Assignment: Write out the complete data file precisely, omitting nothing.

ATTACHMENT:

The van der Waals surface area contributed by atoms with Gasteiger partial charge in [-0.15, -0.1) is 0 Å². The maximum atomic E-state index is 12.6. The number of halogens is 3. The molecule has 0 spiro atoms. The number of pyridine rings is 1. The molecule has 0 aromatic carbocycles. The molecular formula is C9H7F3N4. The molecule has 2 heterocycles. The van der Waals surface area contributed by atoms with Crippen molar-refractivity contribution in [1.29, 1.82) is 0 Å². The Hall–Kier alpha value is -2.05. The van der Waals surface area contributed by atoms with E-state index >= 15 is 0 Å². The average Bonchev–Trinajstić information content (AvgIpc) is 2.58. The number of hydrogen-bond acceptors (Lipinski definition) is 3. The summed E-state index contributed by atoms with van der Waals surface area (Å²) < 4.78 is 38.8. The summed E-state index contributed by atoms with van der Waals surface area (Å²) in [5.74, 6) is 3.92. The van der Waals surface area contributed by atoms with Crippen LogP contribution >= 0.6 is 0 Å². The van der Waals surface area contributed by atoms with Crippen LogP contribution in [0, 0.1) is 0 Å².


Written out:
The van der Waals surface area contributed by atoms with Gasteiger partial charge in [-0.15, -0.1) is 0 Å². The maximum atomic E-state index is 12.6. The number of halogens is 3. The molecule has 0 spiro atoms. The number of pyridine rings is 1. The molecule has 0 aromatic carbocycles. The molecular formula is C9H7F3N4. The molecule has 2 heterocycles. The van der Waals surface area contributed by atoms with Crippen molar-refractivity contribution in [1.29, 1.82) is 0 Å². The Hall–Kier alpha value is -2.05. The van der Waals surface area contributed by atoms with E-state index >= 15 is 0 Å². The average Bonchev–Trinajstić information content (AvgIpc) is 2.58. The number of hydrogen-bond acceptors (Lipinski definition) is 3. The summed E-state index contributed by atoms with van der Waals surface area (Å²) < 4.78 is 38.8. The summed E-state index contributed by atoms with van der Waals surface area (Å²) in [5.74, 6) is 3.92. The van der Waals surface area contributed by atoms with Crippen LogP contribution >= 0.6 is 0 Å². The van der Waals surface area contributed by atoms with Crippen LogP contribution in [0, 0.1) is 0 Å².